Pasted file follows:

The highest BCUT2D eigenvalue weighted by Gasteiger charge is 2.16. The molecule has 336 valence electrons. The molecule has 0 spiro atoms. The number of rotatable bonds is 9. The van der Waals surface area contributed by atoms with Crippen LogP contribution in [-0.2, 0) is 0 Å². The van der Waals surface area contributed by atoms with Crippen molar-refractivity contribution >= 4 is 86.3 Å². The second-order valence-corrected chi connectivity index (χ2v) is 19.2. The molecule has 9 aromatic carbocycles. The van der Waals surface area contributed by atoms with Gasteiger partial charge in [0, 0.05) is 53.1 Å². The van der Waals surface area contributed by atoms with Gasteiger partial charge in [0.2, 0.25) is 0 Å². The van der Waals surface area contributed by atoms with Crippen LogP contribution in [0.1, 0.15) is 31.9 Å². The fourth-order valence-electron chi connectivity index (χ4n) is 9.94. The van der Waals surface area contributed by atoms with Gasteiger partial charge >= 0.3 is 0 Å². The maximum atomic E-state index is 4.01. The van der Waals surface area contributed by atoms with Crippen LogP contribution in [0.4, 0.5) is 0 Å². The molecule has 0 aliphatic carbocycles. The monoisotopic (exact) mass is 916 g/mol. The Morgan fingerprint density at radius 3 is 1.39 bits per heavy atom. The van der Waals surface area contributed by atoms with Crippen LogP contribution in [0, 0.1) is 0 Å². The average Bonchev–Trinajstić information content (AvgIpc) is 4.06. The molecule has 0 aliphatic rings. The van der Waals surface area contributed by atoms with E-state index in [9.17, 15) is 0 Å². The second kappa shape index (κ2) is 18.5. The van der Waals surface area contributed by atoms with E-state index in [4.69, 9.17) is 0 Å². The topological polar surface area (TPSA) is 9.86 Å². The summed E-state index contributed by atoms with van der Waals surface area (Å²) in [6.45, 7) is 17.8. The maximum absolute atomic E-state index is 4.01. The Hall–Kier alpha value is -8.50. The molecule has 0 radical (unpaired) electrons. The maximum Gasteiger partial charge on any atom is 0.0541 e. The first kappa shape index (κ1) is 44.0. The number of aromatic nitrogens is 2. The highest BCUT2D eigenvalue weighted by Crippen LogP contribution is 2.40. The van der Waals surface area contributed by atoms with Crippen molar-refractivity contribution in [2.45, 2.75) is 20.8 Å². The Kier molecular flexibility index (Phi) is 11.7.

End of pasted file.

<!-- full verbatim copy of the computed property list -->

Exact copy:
The highest BCUT2D eigenvalue weighted by Gasteiger charge is 2.16. The molecule has 336 valence electrons. The molecule has 0 spiro atoms. The number of rotatable bonds is 9. The van der Waals surface area contributed by atoms with Crippen LogP contribution in [-0.2, 0) is 0 Å². The van der Waals surface area contributed by atoms with Crippen molar-refractivity contribution >= 4 is 86.3 Å². The second-order valence-corrected chi connectivity index (χ2v) is 19.2. The molecule has 9 aromatic carbocycles. The van der Waals surface area contributed by atoms with Gasteiger partial charge in [0, 0.05) is 53.1 Å². The van der Waals surface area contributed by atoms with Gasteiger partial charge in [0.2, 0.25) is 0 Å². The van der Waals surface area contributed by atoms with Crippen LogP contribution in [0.1, 0.15) is 31.9 Å². The fourth-order valence-electron chi connectivity index (χ4n) is 9.94. The van der Waals surface area contributed by atoms with Gasteiger partial charge >= 0.3 is 0 Å². The maximum atomic E-state index is 4.01. The van der Waals surface area contributed by atoms with Crippen LogP contribution in [0.4, 0.5) is 0 Å². The molecule has 0 aliphatic carbocycles. The monoisotopic (exact) mass is 916 g/mol. The Morgan fingerprint density at radius 3 is 1.39 bits per heavy atom. The van der Waals surface area contributed by atoms with Crippen LogP contribution in [0, 0.1) is 0 Å². The average Bonchev–Trinajstić information content (AvgIpc) is 4.06. The molecule has 0 aliphatic rings. The van der Waals surface area contributed by atoms with E-state index in [9.17, 15) is 0 Å². The second kappa shape index (κ2) is 18.5. The van der Waals surface area contributed by atoms with E-state index in [4.69, 9.17) is 0 Å². The topological polar surface area (TPSA) is 9.86 Å². The summed E-state index contributed by atoms with van der Waals surface area (Å²) in [6.45, 7) is 17.8. The maximum absolute atomic E-state index is 4.01. The Hall–Kier alpha value is -8.50. The molecule has 0 radical (unpaired) electrons. The maximum Gasteiger partial charge on any atom is 0.0541 e. The first kappa shape index (κ1) is 44.0. The number of aromatic nitrogens is 2. The highest BCUT2D eigenvalue weighted by Crippen LogP contribution is 2.40. The van der Waals surface area contributed by atoms with Crippen molar-refractivity contribution in [2.45, 2.75) is 20.8 Å². The Kier molecular flexibility index (Phi) is 11.7.